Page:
Share Email Print

Proceedings Paper

Virtual and real photons
Author(s): Andrew Meulenberg Jr.
Format Member Price Non-Member Price
PDF $17.00 $21.00

Paper Abstract

Maxwell did not believe in photons. However, his equations lead to electro-magnetic field structures that are considered to be photonic by Quantum ElectroDynamics (QED). They are complete, relativistically correct, and unchallenged after nearly 150 years. However, even though his far-field solution has been considered as the basis for photons, as they stand and are interpreted, they are better fitted to the concept of virtual rather than to real photons. Comparison between staticcharge fields, near-field coupling, and photonic radiation will be made and the distinctions identified. The question of similarities in, and differences between, the two will be addressed. Implied assumptions in Feynman's "Lectures" could lead one to believe that he had provided a general classical electrodynamics proof that an orbital electron must radiate. While his derivation is correct, two of the conditions defined do not always apply in this case. As a result, the potential for misinterpretation of his proof (as he himself did earlier) for this particular case has some interesting implications. He did not make the distinction between radiation from a bound electron driven by an external alternating field and one falling in a nuclear potential. Similar failures lead to misinterpreting the differences between virtual and real photons.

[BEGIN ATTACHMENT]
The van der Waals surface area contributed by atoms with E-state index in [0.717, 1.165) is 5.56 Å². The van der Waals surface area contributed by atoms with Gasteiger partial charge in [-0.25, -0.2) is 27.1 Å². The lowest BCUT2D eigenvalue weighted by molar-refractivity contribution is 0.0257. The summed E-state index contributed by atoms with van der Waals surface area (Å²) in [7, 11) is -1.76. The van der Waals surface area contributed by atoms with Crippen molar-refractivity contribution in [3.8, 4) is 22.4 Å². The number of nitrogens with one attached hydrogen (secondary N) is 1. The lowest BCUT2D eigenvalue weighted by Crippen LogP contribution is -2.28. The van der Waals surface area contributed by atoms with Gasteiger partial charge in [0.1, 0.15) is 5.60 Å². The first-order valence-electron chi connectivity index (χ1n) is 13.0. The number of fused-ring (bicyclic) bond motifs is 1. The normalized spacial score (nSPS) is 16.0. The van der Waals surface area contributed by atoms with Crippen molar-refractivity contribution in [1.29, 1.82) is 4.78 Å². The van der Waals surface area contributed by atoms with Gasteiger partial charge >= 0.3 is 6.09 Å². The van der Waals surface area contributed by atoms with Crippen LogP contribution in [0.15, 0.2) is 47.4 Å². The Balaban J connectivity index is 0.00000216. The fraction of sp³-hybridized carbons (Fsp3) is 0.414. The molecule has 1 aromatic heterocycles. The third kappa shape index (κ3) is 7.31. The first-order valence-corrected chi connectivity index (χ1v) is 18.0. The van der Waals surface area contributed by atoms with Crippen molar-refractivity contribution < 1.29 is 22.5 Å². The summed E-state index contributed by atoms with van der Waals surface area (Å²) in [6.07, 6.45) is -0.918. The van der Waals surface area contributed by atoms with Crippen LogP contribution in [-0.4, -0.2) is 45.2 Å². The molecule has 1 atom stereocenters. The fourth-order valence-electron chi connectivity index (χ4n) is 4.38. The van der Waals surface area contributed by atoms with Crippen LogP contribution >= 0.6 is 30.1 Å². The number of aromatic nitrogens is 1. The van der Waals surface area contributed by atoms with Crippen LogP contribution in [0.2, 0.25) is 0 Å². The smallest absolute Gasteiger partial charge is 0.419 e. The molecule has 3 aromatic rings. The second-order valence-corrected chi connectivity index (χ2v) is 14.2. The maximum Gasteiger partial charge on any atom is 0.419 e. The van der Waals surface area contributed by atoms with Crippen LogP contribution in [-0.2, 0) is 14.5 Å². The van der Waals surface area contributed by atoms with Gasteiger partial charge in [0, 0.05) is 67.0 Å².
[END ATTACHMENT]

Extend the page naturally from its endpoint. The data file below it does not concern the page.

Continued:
Paper Details

Date Published: 28 September 2011
PDF: 12 pages
Proc. SPIE 8121, The Nature of Light: What are Photons? IV, 812114 (28 September 2011); doi: 10.1117/12.892956
Show Author Affiliations
Andrew Meulenberg Jr., Univ. Sains Malaysia (Malaysia)

Published in SPIE Proceedings Vol. 8121:
The Nature of Light: What are Photons? IV
Chandrasekhar Roychoudhuri; Andrei Yu. Khrennikov; Al F. Kracklauer, Editor(s)

© SPIE. Terms of Use
Back to Top
Sign in to read the full article
Create a free SPIE account to get access to
premium articles and original research
Forgot your username?